Irvine Park Railroad, founded in April 1996, is a one-third scale train that takes both children and adults on a scenic ride through historic Irvine Regional Park. It’s located in the foothills of Orange. I found this out when Bill Burbridge and his charming wife came to visit our layout in Fort Bragg, CA. Bill and I got chatting and I soon found out that he is an engineer on the railroad. Me, not being shy, asked him if he had any photos and if so could I include them in my blog. Well, he did send some photos and they are bobby dazzlers. See for yourself:

[Click on any one to see full size in a gallery.]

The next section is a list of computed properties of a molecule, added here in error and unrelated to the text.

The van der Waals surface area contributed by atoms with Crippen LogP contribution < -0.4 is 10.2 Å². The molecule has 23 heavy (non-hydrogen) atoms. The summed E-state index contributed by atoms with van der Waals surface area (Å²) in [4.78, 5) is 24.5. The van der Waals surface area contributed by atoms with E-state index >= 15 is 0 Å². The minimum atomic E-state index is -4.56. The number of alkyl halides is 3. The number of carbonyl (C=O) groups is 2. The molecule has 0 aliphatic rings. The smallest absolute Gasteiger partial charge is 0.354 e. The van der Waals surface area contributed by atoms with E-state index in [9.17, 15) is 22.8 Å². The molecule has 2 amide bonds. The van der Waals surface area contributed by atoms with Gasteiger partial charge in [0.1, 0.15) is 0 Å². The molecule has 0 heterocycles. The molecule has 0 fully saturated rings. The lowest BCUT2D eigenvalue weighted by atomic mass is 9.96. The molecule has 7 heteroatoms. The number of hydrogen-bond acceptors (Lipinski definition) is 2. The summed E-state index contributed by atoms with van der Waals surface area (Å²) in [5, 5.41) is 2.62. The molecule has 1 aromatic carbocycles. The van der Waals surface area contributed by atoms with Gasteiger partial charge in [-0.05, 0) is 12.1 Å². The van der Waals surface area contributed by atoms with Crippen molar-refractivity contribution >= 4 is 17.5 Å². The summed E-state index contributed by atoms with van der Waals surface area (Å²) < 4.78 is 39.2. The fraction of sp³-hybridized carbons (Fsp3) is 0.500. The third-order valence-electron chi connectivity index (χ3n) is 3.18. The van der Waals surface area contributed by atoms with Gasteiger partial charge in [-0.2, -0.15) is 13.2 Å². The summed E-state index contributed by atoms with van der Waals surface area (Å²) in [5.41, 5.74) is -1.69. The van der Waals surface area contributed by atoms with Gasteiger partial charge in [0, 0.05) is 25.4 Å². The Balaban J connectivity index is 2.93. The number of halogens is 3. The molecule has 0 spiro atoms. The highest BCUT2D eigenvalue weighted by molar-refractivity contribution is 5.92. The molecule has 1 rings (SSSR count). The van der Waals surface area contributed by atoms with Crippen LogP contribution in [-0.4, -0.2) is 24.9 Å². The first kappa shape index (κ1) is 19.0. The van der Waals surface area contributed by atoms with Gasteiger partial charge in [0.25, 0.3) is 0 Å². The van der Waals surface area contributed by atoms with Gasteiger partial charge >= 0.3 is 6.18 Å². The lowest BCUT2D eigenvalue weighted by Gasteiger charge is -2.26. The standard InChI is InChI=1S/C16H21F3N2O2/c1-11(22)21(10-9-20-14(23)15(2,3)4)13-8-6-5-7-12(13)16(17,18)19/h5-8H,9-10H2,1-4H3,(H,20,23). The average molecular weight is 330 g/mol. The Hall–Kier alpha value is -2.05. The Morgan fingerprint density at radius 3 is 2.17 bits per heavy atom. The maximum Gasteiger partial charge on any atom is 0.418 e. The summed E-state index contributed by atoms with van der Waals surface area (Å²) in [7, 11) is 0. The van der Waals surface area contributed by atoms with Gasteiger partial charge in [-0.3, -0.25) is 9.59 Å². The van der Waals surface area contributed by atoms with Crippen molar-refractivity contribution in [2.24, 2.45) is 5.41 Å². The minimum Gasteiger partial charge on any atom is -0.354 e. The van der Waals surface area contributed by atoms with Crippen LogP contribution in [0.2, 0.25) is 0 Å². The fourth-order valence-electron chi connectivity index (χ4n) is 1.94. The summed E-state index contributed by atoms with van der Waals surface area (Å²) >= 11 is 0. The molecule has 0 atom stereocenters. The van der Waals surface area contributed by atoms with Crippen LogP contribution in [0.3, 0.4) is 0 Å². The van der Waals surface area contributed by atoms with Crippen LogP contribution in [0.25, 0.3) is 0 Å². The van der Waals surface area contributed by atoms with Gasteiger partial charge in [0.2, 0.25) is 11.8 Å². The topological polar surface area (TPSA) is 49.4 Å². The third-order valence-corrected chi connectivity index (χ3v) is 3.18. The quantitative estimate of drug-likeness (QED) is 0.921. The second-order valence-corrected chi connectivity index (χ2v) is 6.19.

The train is a 24″ gauge C.P. Huntington, manufactured by Chance Rides of Wichita, KS.

Thanks Bill for sharing.

Whiskey River Railway – a 16″ gauge railroad in Marshall, WI

You just have to be lucky to find “nuggets” of railroad stuff. Me and the missus were holidaying in Holland. One of the “things” that struck us was how many of the houses’ front windows had flowers in them. The flowers were great but what was also great was the “vases” in which they resided. A lot of the “vases” were nothing more than household bottles. One empty bottle that caught my eye was what I am certain was an old dimple Haig whisky bottle. Unbeknownst to herself I determined to get her one when we got back to Fort Bragg (CA.)

What I thought would be easy is actually difficult and expensive. This dimple Haig is available for $274.34!!!!!!!!!

Dimple Haig Bottle

Dimple Haig Bottle

So I quit on Plan A and went to Plan B and acquired some beakers used in a lab – happy wife!!!